It has been quite a bountiful brood-raising spring and summer so far here at the shallow northern end of deep southern nowhere. The Colonel fancies himself an amateur ornithologist, fascinated by our feathered friends and their free flights and frequent feeder visits, above and aboard Eegeebeegee. Much of the Colonel's leisure is engaged in avian antic appreciation.
Last year, the immediate surroundings of the Big House here at the capital of the Tallahatchie Free State--a virtual republic, founded as much hand-on-wallet as tongue-in-cheek--hosted the nesting activities of several species of feathered fauna. This year, a pair of barn swallows returned to and improved upon last summer's mud nest under the eaves of the front porch.
They brought friends.
Three other pairs of barn swallows joined the first and as the Colonel writes this frantically boring missive, the four parental pairs are busily feeding four identical broods of four ravenous chicks in mud nests under the four corners of the Big House's porch eaves.
A word of warning to the three of you who regularly waste valuable rod and cone time perusing posts hereon and might be interested in hosting your own breeding pair: barn swallow progeny poop prodigiously. In barely a day's time, four swelling swallows can process parental food offerings and manufacture a surprisingly large messy mound of manure below their nest.
It is, however, a small poopy price to pay for pest control.
One of the parental duties of a brood-raising barn swallow is the discouragement of all other creatures from a thirty-foot radius of their nests with a chattering swoop within inches of the interloper's brain-housing-group. Matters not who or what the interloper is. The Colonel's grandsons--The Hope of 21st Century Civilization, Dashes One and Two (H21CC-1 & 2)--are regular dive bombing targets. As are the rabbits which ease up to raid the flower beds guarding the front porch of the Big House.
The Colonel, who has been forbidden from firearmed rabbit removal by the comely and kind-hearted Miss Brenda, wishes there was a way to surreptitiously arm barn swallows with miniature cotton-tail seeking rockets.
Not to be outdone, eastern bluebirds have already produced one brood earlier this spring (despite an indigo snake's attempted/prevented predation) and three more broods are peeping and pooping in the boxes at the periphery of the Gardens at Eegeebeegee. Unable to poke pooping posteriors out of their nest like the barn swallows, eastern bluebird chicks depend on their parents to carry away the waste product of insects brought to feed them. While the Colonel often envies birds' wings, current grandson diaper duty makes him thankful for hands.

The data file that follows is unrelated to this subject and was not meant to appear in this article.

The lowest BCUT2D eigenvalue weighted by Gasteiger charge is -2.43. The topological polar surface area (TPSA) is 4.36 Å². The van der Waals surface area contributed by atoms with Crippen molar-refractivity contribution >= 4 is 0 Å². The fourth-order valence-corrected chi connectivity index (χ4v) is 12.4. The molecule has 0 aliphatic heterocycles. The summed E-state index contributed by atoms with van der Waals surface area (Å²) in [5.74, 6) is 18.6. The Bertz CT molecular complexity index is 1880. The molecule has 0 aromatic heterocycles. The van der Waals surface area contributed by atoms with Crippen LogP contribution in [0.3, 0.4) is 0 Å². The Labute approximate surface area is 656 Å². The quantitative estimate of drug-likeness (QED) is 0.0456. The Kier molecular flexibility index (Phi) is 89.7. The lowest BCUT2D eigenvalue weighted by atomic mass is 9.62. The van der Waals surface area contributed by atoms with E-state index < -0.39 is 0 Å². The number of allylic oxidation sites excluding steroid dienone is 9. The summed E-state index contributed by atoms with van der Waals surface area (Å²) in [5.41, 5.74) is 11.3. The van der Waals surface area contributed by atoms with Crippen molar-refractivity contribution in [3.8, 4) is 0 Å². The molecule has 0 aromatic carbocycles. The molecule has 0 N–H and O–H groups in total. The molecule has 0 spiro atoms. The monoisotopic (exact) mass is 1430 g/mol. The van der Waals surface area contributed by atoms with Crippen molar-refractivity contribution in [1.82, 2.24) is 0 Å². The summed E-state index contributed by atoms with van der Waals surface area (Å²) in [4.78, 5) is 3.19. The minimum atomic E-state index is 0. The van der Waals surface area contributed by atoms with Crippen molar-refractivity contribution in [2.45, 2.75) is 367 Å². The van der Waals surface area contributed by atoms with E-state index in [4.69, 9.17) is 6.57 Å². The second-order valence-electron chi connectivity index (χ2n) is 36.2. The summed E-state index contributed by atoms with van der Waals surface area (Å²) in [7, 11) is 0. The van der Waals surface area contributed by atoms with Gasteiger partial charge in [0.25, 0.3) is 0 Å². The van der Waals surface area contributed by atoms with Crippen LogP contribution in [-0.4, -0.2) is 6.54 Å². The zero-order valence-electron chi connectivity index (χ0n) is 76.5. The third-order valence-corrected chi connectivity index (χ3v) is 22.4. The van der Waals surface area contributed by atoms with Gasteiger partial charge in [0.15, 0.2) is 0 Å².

Early in the spring, the first pair of ruby-throated hummingbirds met at a feeder on the back porch. A half-dozen other pairs have since joined them. The Colonel has been unable to find their diminutive domiciles, but has begun to notice their progeny at the sugar-water feeders. How can one tell young hummingbirds from their parents, you ask? Easy. The immature ones are always sticking their tongues out.
In addition to these favorites, a pair of mockingbirds raised a brood in a bush right outside the door to the back porch. The Colonel is not a big fan of mockingbirds. Turns out they aren't big fans of the Colonel. H21CC-1 & 2, however, were able to daily inspect the progress of the mockingbird chicks with impunity. Momma mockingbird obviously did not have the Colonel's clear understanding of the destructive power inherent in two small boys.
At this point in this pointless parade of paragraphs, at least one of the three of you who regularly waste valuable rod and cone time perusing posts hereon is bursting with the question: "What about the chickens?"
The Colonel is proud to announce that his Local War on Barnyard Fowl Predation has kept the Chickens of Eegeebeegee safe for two full months since the last attack. The Colonel would also like to take this opportunity to announce the latest addition to the domestic flock here at the Center of the Universe. Two nondescript ducklings, named Archie and Peyton by the Colonel's Manning-mad daughter, have joined the growing menagerie of mouths aboard the capitol grounds of the Tallahatchie Free State. She wanted them for her birthday.
Interesting side-story regarding the Colonel's favorite daughter's birthday. Born on the 5th of July, she had long lamented that she had not been born a day earlier so that she could share her adopted country's birthday. When she got old enough (21) to understand the concept of the International Dateline--no slam intended; the Colonel didn't figure it out until he was thirty--the Colonel informed his delighted favorite daughter that while it was indeed the 5th of July where she was born (Hong Kong) it had actually been the 4th of July here in the good ole re-United States.
So, last weekend she asked for, and got for her birthday, a pair of ducks to raise here on the farm.
Guess it could have been worse--she initially wanted goats.